PC-BSD at Ohio Linux Fest

Several members of the PC-BSD and FreeBSD Projects will be at Ohio LinuxFest, to be held at the Greater Columbus Convention Center in Columbus, OH on October 24–26. Paid and free registration is available for this event.

Ken Moore will present “Lumina DE: A new desktop environment for PC-BSD” on Friday, October 11 at 11:00. Dru Lavigne will present “A Sneak Peak at FreeNAS 9.3″ on Friday, October 24 at 15:00. Dan Langille will present “Virtualization with FreeBSD Jails, ezjail, and ZFS” on Saturday, October 25 at 14:00.

There will be a FreeBSD booth in the expo area. Expo hours are 17:00–19:00 on Friday, October 24 and 8:00–17:00 on Saturday, October 25. As usual, we’ll have cool swag, PC-BSD DVDs, FreeNAS CDs, and will accept donations to the FreeBSD Foundation.

The BSDA certification exam will be available at 16:00 on Saturday, October 25 and at 10:00 on Sunday, October 26. The cost for the exam is $75.

PC-BSD at All Things Open

There will be a FreeBSD booth in the expo area of All Things Open, to be held at the Raleigh Convention Center in Raleigh, NC on October 22–23. Registration is required for this event.

Expo hours are from 8:00–17:00 on Tuesday, October 21 and Wednesday, October 22. As usual, we’ll have some cool swag, PC-BSD DVDs, FreeNAS CDs, and brochures. We will also accept donations to the FreeBSD Foundation.

SSLv3

UPDATE 2014-10-14 23:40 UTC The details have been published: meet the SSL POODLE attack.

UPDATE 2014-10-15 11:15 UTC Simpler server test method, corrected info about browsers

UPDATE 2014-10-15 16:00 UTC More information about client testing

El Reg posted an article earlier today about a purported flaw in SSL 3.0 which may or may not be real, but it’s been a bad year for SSL, we’re all on edge, and we’d rather be safe than sorry. So let’s take it at face value and see what we can do to protect ourselves. If nothing else, it will force us to inspect our systems and make conscious decisions about their configuration instead of trusting the default settings. What can we do?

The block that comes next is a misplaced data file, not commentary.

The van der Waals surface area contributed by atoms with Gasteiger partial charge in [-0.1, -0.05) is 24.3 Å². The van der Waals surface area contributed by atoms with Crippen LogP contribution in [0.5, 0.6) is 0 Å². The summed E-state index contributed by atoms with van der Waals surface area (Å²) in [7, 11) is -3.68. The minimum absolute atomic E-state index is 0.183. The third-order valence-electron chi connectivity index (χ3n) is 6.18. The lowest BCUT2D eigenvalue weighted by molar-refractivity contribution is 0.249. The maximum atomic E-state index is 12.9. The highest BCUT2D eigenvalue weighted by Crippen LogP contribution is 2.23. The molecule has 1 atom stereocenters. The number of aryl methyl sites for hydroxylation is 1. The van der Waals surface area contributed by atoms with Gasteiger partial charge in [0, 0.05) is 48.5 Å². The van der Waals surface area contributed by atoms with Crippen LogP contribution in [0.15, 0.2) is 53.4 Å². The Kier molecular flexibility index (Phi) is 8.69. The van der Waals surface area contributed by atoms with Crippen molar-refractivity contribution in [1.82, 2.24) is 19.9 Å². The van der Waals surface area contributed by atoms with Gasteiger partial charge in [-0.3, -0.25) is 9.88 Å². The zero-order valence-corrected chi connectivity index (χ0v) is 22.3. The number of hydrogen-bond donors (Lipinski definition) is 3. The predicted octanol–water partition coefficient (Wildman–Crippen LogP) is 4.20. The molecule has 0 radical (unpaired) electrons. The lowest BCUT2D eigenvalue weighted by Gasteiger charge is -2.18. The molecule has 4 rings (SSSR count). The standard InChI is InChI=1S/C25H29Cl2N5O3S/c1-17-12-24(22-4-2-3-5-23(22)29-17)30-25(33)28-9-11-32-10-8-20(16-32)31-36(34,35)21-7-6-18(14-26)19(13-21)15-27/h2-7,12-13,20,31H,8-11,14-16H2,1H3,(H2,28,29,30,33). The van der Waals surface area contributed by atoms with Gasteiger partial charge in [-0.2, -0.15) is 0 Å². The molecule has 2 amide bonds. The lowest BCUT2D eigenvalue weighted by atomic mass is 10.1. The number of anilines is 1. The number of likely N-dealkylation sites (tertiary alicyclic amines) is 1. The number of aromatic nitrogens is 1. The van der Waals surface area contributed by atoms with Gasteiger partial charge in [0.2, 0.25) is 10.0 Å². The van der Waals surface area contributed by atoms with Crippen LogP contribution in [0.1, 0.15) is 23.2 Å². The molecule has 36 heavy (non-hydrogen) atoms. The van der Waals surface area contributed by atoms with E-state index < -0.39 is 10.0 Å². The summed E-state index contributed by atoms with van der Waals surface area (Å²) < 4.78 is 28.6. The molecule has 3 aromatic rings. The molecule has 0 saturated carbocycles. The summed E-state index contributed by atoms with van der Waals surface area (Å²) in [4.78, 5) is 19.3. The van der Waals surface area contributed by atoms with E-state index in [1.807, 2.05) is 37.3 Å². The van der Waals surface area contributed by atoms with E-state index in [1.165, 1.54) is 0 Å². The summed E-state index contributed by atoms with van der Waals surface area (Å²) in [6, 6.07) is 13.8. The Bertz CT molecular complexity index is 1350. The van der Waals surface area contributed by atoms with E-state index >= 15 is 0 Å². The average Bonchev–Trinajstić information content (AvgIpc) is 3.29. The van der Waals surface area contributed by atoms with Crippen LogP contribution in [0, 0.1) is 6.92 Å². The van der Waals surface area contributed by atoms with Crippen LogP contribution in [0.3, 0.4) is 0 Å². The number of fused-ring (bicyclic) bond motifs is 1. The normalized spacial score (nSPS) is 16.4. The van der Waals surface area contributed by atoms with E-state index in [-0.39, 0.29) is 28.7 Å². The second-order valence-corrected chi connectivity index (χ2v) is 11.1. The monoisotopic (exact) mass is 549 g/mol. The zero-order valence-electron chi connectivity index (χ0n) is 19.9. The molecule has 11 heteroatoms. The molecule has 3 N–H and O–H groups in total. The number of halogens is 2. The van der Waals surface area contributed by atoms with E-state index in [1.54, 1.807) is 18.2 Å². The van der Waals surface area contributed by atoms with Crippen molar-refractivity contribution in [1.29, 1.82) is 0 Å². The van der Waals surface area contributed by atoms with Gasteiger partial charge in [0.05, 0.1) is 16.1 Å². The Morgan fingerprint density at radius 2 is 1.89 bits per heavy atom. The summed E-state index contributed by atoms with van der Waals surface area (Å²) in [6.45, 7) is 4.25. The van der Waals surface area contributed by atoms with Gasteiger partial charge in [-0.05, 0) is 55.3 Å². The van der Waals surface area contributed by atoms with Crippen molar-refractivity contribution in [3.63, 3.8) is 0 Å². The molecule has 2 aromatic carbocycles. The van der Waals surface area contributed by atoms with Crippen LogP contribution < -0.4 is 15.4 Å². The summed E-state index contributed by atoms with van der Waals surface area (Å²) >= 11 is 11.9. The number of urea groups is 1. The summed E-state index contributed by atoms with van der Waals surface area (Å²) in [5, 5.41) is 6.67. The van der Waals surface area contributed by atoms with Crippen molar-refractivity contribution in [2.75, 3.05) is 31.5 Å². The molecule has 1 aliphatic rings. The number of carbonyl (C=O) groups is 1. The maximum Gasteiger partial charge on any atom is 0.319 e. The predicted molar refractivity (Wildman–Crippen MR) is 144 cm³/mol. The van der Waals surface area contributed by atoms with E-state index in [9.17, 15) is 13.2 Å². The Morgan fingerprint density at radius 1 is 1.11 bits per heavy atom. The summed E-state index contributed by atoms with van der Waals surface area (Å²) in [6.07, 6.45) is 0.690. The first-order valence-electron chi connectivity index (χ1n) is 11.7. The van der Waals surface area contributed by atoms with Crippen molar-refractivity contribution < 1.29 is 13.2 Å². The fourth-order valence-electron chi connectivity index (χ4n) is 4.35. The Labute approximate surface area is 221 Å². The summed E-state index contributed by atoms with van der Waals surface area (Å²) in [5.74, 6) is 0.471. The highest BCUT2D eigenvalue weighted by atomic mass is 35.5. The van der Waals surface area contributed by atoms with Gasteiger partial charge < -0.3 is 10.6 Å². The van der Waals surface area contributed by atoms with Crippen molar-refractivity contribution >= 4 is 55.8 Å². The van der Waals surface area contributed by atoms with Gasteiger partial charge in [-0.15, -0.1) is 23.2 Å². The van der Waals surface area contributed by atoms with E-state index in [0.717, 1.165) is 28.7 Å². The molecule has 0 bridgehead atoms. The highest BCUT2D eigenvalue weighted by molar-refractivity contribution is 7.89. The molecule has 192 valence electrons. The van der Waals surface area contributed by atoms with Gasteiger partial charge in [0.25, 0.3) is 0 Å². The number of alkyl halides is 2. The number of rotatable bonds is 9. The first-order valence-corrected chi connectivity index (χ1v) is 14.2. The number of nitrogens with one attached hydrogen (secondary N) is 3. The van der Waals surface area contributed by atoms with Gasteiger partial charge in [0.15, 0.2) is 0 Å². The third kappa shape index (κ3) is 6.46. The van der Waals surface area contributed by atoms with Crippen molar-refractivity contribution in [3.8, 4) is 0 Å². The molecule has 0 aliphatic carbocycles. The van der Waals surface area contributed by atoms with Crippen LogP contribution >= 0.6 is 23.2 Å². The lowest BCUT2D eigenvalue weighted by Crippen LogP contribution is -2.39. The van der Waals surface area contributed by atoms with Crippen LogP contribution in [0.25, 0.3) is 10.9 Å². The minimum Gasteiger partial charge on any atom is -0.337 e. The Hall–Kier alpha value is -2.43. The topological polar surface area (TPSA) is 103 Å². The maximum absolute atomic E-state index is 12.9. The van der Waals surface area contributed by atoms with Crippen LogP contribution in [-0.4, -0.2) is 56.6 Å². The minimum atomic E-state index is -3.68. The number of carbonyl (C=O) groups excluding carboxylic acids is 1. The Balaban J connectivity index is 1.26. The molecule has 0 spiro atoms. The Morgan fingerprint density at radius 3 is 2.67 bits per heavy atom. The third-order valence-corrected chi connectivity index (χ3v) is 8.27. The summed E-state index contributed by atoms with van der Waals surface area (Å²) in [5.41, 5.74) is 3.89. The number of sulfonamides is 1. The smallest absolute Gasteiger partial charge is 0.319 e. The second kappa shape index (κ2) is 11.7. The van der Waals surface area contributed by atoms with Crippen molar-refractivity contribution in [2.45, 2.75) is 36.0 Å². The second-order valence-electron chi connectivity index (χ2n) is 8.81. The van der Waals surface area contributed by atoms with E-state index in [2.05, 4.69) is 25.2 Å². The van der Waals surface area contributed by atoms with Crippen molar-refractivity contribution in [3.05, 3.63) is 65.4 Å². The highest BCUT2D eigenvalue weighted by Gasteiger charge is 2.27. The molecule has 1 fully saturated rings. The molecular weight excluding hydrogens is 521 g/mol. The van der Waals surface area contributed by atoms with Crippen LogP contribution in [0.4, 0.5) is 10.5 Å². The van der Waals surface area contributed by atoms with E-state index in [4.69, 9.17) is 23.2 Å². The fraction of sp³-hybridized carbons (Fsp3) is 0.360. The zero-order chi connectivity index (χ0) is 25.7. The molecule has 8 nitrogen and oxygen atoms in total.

The answer is simple: there is no reason to support SSL 3.0 these days. TLS 1.0 is fifteen years old and supported by every browser that matters and over 99% of websites. TLS 1.1 and TLS 1.2 are eight and six years old, respectively, and are supported by the latest versions of all major browsers (except for Safari on Mac OS X 10.8 or older), but are not as widely supported on the server side. So let’s disable SSL 2.0 and 3.0 and make sure that TLS 1.0, 1.1 and 1.2 are enabled.

What to do next

Test your server

The Qualys SSL Labs SSL Server Test analyzes a server and calculates a score based on the list of supported protocols and algorithms, the strength and validity of the server certificate, which mitigation techniques are implemented, and many other factors. It takes a while, but is well worth it. Anything less than a B is a disgrace.

If you’re in a hurry, the following command will attempt to connect to your server using SSL 2.0 or 3.0:

:|openssl s_client -ssl3 -connect www.example.net:443

If the last line it prints is DONE, you have work to do.

Fix your server

Disable SSL 2.0 and 3.0 and enable TLS 1.0, 1.1 and 1.2 and forward secrecy (ephemeral Diffie-Hellman).

For Apache users, the following line goes a long way:

SSLProtocol ALL -SSLv3 -SSLv2

It disables SSL 2.0 and 3.0, but does not modify the algorithm preference list, so your server may still prefer older, weaker ciphers and hashes over more recent, stronger ones. Nor does it enable Forward Secrecy.

The Mozilla wiki has an excellent guide for the most widely used web servers and proxies.

Test your client

The Poodle Test website will show you a picture of a poodle if your browser is vulnerable and a terrier otherwise. It is the easiest, quickest way I know of to test your client.

Qualys SSL Labs also have an SSL Client Test which does much the same for your client as the SSL Server Test does for your server; unfortunately, it is not able to reliably determine whether your browser supports SSL 3.0.

Fix your client

On Windows, use the Advanced tab in the Internet Properties dialog (confusingly not searchable by that name, search for “internet options” or “proxy server” instead) to disable SSL 2.0 and 3.0 for all browsers.

On Linux and BSD:

  • Firefox: open and set security.tls.version.min to 1. You can force this setting for all users by adding lockPref("security.tls.version.min", 1); to your system-wide Mozilla configuration file. Support for SSL 3.0 will be removed in the next release.